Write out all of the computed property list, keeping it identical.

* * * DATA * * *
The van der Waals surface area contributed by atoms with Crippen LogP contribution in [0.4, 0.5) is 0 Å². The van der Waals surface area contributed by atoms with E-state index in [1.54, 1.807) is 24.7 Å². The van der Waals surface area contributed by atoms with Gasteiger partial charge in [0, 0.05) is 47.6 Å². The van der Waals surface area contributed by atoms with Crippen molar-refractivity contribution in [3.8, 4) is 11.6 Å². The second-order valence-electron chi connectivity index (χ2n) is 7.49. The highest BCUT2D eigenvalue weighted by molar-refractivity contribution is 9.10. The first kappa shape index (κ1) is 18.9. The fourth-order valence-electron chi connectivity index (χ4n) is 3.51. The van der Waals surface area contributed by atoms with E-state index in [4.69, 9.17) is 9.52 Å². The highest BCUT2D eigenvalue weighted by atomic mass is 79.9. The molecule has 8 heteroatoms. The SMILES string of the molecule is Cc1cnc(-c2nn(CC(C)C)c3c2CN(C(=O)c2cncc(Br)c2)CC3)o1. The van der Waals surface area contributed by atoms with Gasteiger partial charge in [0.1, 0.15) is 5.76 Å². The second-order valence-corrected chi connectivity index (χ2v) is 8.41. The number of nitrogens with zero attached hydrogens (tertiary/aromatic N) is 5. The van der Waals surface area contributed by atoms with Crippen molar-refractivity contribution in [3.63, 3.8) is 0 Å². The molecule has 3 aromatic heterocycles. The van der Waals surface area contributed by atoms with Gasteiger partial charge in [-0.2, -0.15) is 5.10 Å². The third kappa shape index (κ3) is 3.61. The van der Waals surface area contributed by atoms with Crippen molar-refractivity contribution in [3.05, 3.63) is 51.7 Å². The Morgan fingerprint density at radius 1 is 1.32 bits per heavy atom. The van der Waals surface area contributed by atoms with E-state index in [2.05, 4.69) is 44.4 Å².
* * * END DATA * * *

The van der Waals surface area contributed by atoms with Crippen LogP contribution in [0.4, 0.5) is 0 Å². The van der Waals surface area contributed by atoms with E-state index in [1.54, 1.807) is 24.7 Å². The van der Waals surface area contributed by atoms with Gasteiger partial charge in [0, 0.05) is 47.6 Å². The van der Waals surface area contributed by atoms with Crippen molar-refractivity contribution in [3.8, 4) is 11.6 Å². The second-order valence-electron chi connectivity index (χ2n) is 7.49. The highest BCUT2D eigenvalue weighted by molar-refractivity contribution is 9.10. The first kappa shape index (κ1) is 18.9. The fourth-order valence-electron chi connectivity index (χ4n) is 3.51. The van der Waals surface area contributed by atoms with E-state index in [4.69, 9.17) is 9.52 Å². The highest BCUT2D eigenvalue weighted by atomic mass is 79.9. The molecule has 8 heteroatoms. The SMILES string of the molecule is Cc1cnc(-c2nn(CC(C)C)c3c2CN(C(=O)c2cncc(Br)c2)CC3)o1. The van der Waals surface area contributed by atoms with Gasteiger partial charge in [0.1, 0.15) is 5.76 Å². The second-order valence-corrected chi connectivity index (χ2v) is 8.41. The number of nitrogens with zero attached hydrogens (tertiary/aromatic N) is 5. The van der Waals surface area contributed by atoms with Crippen molar-refractivity contribution in [3.63, 3.8) is 0 Å². The molecule has 3 aromatic heterocycles. The van der Waals surface area contributed by atoms with Gasteiger partial charge in [-0.2, -0.15) is 5.10 Å². The third kappa shape index (κ3) is 3.61. The van der Waals surface area contributed by atoms with Crippen molar-refractivity contribution in [3.05, 3.63) is 51.7 Å². The Morgan fingerprint density at radius 1 is 1.32 bits per heavy atom. The van der Waals surface area contributed by atoms with E-state index in [2.05, 4.69) is 44.4 Å².